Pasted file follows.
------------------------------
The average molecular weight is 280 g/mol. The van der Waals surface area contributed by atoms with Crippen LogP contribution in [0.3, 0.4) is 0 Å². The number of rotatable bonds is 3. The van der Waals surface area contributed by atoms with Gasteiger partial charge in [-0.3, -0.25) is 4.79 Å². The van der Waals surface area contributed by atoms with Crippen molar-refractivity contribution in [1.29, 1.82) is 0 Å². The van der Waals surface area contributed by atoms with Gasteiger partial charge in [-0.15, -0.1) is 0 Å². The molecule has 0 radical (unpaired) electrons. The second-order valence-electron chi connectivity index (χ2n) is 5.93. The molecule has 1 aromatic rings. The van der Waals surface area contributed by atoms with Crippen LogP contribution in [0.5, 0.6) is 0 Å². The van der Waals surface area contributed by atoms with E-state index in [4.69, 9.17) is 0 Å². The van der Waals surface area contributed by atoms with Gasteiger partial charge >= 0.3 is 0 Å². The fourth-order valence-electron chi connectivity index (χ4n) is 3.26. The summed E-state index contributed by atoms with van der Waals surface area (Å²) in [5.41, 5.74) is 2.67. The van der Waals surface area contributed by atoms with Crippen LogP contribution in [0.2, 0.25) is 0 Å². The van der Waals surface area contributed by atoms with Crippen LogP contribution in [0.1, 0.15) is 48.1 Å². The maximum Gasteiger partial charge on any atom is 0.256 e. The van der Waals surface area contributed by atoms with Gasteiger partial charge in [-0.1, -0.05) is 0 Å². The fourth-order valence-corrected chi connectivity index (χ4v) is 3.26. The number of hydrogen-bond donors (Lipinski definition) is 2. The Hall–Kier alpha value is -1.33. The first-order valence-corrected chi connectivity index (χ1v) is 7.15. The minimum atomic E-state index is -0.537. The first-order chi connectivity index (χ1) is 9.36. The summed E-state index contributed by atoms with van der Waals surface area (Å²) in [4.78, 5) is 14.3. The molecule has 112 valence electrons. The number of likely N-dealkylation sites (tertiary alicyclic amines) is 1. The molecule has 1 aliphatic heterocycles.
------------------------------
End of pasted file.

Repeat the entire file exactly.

The average molecular weight is 280 g/mol. The van der Waals surface area contributed by atoms with Crippen LogP contribution in [0.3, 0.4) is 0 Å². The number of rotatable bonds is 3. The van der Waals surface area contributed by atoms with Gasteiger partial charge in [-0.3, -0.25) is 4.79 Å². The van der Waals surface area contributed by atoms with Crippen molar-refractivity contribution in [1.29, 1.82) is 0 Å². The van der Waals surface area contributed by atoms with Gasteiger partial charge in [-0.15, -0.1) is 0 Å². The molecule has 0 radical (unpaired) electrons. The second-order valence-electron chi connectivity index (χ2n) is 5.93. The molecule has 1 aromatic rings. The van der Waals surface area contributed by atoms with Crippen LogP contribution in [0.5, 0.6) is 0 Å². The van der Waals surface area contributed by atoms with E-state index in [4.69, 9.17) is 0 Å². The van der Waals surface area contributed by atoms with Gasteiger partial charge >= 0.3 is 0 Å². The fourth-order valence-electron chi connectivity index (χ4n) is 3.26. The summed E-state index contributed by atoms with van der Waals surface area (Å²) in [5.41, 5.74) is 2.67. The van der Waals surface area contributed by atoms with Crippen LogP contribution in [0.2, 0.25) is 0 Å². The van der Waals surface area contributed by atoms with Crippen LogP contribution in [0.1, 0.15) is 48.1 Å². The maximum Gasteiger partial charge on any atom is 0.256 e. The van der Waals surface area contributed by atoms with Gasteiger partial charge in [-0.1, -0.05) is 0 Å². The fourth-order valence-corrected chi connectivity index (χ4v) is 3.26. The number of hydrogen-bond donors (Lipinski definition) is 2. The Hall–Kier alpha value is -1.33. The first-order valence-corrected chi connectivity index (χ1v) is 7.15. The minimum atomic E-state index is -0.537. The first-order chi connectivity index (χ1) is 9.36. The summed E-state index contributed by atoms with van der Waals surface area (Å²) in [4.78, 5) is 14.3. The molecule has 112 valence electrons. The number of likely N-dealkylation sites (tertiary alicyclic amines) is 1. The molecule has 1 aliphatic heterocycles.